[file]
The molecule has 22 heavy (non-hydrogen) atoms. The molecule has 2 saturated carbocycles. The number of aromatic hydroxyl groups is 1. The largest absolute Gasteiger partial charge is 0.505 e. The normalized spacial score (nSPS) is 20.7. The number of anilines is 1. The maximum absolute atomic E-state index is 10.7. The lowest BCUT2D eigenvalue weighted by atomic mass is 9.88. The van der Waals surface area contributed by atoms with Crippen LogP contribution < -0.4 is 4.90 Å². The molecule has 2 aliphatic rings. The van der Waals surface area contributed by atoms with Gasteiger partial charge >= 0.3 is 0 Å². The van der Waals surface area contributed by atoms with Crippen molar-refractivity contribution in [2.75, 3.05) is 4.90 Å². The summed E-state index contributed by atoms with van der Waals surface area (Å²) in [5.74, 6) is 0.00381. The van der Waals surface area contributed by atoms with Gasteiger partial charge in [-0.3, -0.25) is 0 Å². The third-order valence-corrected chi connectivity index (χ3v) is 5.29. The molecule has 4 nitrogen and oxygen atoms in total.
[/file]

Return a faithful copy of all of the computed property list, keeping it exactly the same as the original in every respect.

The molecule has 22 heavy (non-hydrogen) atoms. The molecule has 2 saturated carbocycles. The number of aromatic hydroxyl groups is 1. The largest absolute Gasteiger partial charge is 0.505 e. The normalized spacial score (nSPS) is 20.7. The number of anilines is 1. The maximum absolute atomic E-state index is 10.7. The lowest BCUT2D eigenvalue weighted by atomic mass is 9.88. The van der Waals surface area contributed by atoms with Crippen LogP contribution < -0.4 is 4.90 Å². The molecule has 2 aliphatic rings. The van der Waals surface area contributed by atoms with Gasteiger partial charge >= 0.3 is 0 Å². The van der Waals surface area contributed by atoms with Crippen molar-refractivity contribution in [2.75, 3.05) is 4.90 Å². The summed E-state index contributed by atoms with van der Waals surface area (Å²) in [5.74, 6) is 0.00381. The van der Waals surface area contributed by atoms with Gasteiger partial charge in [-0.3, -0.25) is 0 Å². The third-order valence-corrected chi connectivity index (χ3v) is 5.29. The molecule has 4 nitrogen and oxygen atoms in total.